He saw me charge bloodied and blissed into Paul’s gloved punches, sometimes ten at a time, if it meant I got to land just one hit. My berserker passion can be dispiriting and disorienting to the recipients. I can conjure whole worlds where I redefine pain as a pause, albeit pregnant. I feel exactly what I choose to feel and when I choose to feel it.
A father witnessed his wounded boy walking for weeks, calmly climbing into closets, dark nights each. He did not know about my invisible friends, the visitors inside. How could he possibly know about the dire presence in the back, the one with the cold and the gray, the pins of past and future of needles, the esoteric static shooting through body and soul?
Do you believe in magic? Do you buy into other worlds and deeper dimensions, that prayers open portals? How could you not?
Paralyzed in word and will only, a zombie with eyes of understanding, I was forbidden even a scrap of stray scream as the presence called me and stood my feet, walking me in to a deep freeze, again and again and again and again. Back in black, it would test my resolve. Was it an angel or alien, deity or demon? Or perhaps past versions of sin and self crying for freedom, begging for a normal human touch, one without typical sting and shame.
The stubborn spirit called to me each new witching hour and I watched my own body betray me, over and over. Once in a closet, it would slowly wind and work to erase and usurp. For weeks. Maybe months. I fought it each night. I knew little of its intent but was aware of a malevolence. Each time it touched me, I would lose my sense of self and consciousness.
I was eight.
What do you do with your third grader who’s astute enough a student to complete the class assignments compiled for your college kids? Throw at him enough mystic and missed information and he might map the meaning of an almost lifelike life, just like Monty Python tried. A hitchhiker disguised to the galaxy claims the same understanding of our purpose, but in number only. For deed, too. Maybe he speaks in rhymes and riddles, assuming he is the only one worth listening two.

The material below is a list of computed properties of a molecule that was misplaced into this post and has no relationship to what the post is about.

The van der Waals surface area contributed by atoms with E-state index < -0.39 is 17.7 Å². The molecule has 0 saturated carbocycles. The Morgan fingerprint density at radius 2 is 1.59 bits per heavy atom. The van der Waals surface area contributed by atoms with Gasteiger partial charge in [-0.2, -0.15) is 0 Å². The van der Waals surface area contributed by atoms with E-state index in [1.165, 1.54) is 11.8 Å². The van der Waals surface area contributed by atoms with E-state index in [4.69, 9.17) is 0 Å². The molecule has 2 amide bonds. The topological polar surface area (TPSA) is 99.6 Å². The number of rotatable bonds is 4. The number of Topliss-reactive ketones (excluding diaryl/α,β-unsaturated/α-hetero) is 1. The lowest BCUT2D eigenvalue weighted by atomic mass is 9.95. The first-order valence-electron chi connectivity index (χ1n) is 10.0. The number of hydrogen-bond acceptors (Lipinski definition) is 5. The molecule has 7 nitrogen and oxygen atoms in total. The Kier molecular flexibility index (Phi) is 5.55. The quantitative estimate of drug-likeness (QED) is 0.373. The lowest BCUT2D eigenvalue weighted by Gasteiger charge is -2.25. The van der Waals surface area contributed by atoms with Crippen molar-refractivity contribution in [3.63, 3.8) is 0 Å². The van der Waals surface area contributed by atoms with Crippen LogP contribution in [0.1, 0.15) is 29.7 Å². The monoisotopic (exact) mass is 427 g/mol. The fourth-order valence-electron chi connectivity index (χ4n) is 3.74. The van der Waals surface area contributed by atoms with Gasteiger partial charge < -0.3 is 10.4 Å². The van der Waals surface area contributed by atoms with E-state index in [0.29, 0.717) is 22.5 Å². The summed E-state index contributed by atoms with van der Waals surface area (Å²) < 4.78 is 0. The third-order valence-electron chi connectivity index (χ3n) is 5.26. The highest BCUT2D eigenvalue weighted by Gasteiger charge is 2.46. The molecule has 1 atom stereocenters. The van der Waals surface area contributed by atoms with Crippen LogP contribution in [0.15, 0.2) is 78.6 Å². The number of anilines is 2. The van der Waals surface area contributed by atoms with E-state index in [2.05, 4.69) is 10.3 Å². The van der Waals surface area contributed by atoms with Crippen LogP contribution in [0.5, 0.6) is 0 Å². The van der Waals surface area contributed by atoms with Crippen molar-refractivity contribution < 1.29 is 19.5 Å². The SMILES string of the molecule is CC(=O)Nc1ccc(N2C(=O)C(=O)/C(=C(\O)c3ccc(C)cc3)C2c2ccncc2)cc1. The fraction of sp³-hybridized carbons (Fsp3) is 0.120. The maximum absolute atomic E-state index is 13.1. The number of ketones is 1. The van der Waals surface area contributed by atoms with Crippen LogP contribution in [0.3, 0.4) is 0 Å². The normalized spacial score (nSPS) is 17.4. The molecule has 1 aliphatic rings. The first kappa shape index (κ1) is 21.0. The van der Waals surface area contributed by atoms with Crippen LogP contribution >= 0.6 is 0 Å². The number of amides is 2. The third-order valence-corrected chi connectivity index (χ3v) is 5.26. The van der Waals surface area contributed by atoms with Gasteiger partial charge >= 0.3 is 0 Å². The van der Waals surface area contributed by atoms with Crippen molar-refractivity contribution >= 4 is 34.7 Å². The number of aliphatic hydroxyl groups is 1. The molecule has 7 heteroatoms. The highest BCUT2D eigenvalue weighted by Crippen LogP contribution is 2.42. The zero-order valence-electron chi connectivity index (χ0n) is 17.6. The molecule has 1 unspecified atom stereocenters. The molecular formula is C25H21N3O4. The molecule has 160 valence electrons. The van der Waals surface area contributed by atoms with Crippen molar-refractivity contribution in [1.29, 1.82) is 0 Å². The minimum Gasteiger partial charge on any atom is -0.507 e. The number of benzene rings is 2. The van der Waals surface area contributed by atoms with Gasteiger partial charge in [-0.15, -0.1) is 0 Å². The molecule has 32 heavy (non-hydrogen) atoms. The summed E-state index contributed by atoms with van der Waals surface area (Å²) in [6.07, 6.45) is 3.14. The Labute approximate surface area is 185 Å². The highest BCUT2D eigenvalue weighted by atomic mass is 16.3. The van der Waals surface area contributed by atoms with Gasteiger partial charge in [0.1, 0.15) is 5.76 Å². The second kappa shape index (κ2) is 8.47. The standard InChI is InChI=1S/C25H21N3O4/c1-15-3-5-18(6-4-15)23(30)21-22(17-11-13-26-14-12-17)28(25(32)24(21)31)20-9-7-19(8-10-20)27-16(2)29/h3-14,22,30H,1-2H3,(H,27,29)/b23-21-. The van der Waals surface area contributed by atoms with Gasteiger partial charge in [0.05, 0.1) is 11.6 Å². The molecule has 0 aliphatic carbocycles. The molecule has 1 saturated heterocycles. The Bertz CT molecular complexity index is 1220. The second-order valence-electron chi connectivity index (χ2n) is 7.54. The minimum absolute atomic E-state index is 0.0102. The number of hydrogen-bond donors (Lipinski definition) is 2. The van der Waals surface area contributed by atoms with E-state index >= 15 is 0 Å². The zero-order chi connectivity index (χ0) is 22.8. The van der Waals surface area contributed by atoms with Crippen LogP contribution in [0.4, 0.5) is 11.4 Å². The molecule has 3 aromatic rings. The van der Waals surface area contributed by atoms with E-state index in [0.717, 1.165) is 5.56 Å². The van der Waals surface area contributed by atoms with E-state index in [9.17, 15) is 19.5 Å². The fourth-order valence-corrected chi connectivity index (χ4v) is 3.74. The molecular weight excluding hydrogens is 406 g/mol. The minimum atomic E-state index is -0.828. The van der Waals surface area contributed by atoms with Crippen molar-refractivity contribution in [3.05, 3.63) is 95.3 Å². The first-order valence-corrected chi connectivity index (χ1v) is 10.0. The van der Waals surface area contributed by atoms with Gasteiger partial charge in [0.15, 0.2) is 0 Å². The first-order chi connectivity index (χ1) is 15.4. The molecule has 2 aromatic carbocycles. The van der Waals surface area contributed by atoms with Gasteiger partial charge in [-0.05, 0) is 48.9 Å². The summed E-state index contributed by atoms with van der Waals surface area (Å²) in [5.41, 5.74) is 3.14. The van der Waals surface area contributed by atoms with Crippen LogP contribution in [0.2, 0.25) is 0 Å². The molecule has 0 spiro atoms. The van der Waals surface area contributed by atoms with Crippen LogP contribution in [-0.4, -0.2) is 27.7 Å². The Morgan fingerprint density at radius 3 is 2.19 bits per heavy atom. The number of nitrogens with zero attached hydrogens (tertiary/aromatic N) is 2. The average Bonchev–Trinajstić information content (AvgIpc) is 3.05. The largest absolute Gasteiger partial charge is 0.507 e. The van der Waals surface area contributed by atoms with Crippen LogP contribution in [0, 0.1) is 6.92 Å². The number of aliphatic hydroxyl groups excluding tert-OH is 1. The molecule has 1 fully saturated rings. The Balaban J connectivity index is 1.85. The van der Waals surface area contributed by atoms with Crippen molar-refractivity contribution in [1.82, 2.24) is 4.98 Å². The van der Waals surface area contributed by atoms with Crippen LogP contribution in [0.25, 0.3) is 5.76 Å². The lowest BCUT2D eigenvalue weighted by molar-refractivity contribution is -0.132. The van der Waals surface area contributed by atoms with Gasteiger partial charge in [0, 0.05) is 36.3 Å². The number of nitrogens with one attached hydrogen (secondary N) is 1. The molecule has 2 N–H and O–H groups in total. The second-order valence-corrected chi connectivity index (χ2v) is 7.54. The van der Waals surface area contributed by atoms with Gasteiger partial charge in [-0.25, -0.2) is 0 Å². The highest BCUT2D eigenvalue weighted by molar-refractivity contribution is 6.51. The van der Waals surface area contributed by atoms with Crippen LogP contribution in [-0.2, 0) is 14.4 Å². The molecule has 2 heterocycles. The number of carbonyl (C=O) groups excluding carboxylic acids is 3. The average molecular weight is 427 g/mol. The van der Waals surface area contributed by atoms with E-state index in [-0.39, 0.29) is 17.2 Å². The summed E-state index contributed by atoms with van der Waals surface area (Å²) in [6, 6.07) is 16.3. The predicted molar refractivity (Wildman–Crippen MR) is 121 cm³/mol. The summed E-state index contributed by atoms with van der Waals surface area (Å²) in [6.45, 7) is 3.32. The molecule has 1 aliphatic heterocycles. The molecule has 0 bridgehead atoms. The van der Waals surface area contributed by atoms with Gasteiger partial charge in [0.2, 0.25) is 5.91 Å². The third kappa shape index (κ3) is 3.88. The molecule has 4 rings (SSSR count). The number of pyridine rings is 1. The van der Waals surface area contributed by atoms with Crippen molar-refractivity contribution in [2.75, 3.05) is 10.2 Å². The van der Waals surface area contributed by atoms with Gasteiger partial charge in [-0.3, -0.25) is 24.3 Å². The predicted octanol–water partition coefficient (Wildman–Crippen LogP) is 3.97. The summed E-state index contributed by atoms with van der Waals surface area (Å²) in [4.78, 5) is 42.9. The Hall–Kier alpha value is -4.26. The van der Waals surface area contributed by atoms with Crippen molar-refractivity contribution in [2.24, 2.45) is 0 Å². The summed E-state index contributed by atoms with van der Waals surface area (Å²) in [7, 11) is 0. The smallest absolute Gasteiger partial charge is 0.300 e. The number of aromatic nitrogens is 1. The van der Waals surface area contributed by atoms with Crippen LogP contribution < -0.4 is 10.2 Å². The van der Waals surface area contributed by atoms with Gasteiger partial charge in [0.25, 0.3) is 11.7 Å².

To the left of a door to another reality, still hangs the poem I would decipher each morning. Carefully crafted cries and clues, penned with glitter and gold Artex tubes. Of necessity, I invented and overscheduled meticulously, everything from death and life and art and love and music and mayhem and prophecy and punishing into each newest twenty four hour iteration of me.
I even set aside time each day just for this poem. Something tangible beside myself to hang in my cell, the fabric verse of goop and glitter was mine to read and reread, decode, collate, parse and strive for meaning behind the magic, salvation beyond spirits black and white, gray and static. Outside of the closet lived aged maxims and nagging questions.
Each sunup, a cheap parchment would beg an answer to the hypocrisy and irony and confusion, taunting me over obvious tyranny and trauma and tragedy.
To the left of a drab universe, disguised as a door mundane, a promise of dreams and needles, pinned terrors soothed only by the calm of shadow.
The walls longs torn, there yet hangs my vain, vague verse. I still study it silently each sunrise:
Children Learn What They Live
By Dorothy Law Nolte, Ph.D.
If children live with criticism, they learn to condemn.
If children live with hostility, they learn to fight.
If children live with fear, they learn to be apprehensive.
If children live with pity, they learn to feel sorry for themselves.
If children live with ridicule, they learn to feel shy.
If children live with jealousy, they learn to feel envy.
If children live with shame, they learn to feel guilty.
If children live with encouragement, they learn confidence.
If children live with tolerance, they learn patience.
If children live with praise, they learn appreciation.
If children live with acceptance, they learn to love.
If children live with approval, they learn to like themselves.
If children live with recognition, they learn it is good to have a goal.
If children live with sharing, they learn generosity.
If children live with honesty, they learn truthfulness.
If children live with fairness, they learn justice.
If children live with kindness and consideration, they learn respect.
If children live with security, they learn to have faith in themselves and in those about them.
If children live with friendliness, they learn the world is a nice place in which to live.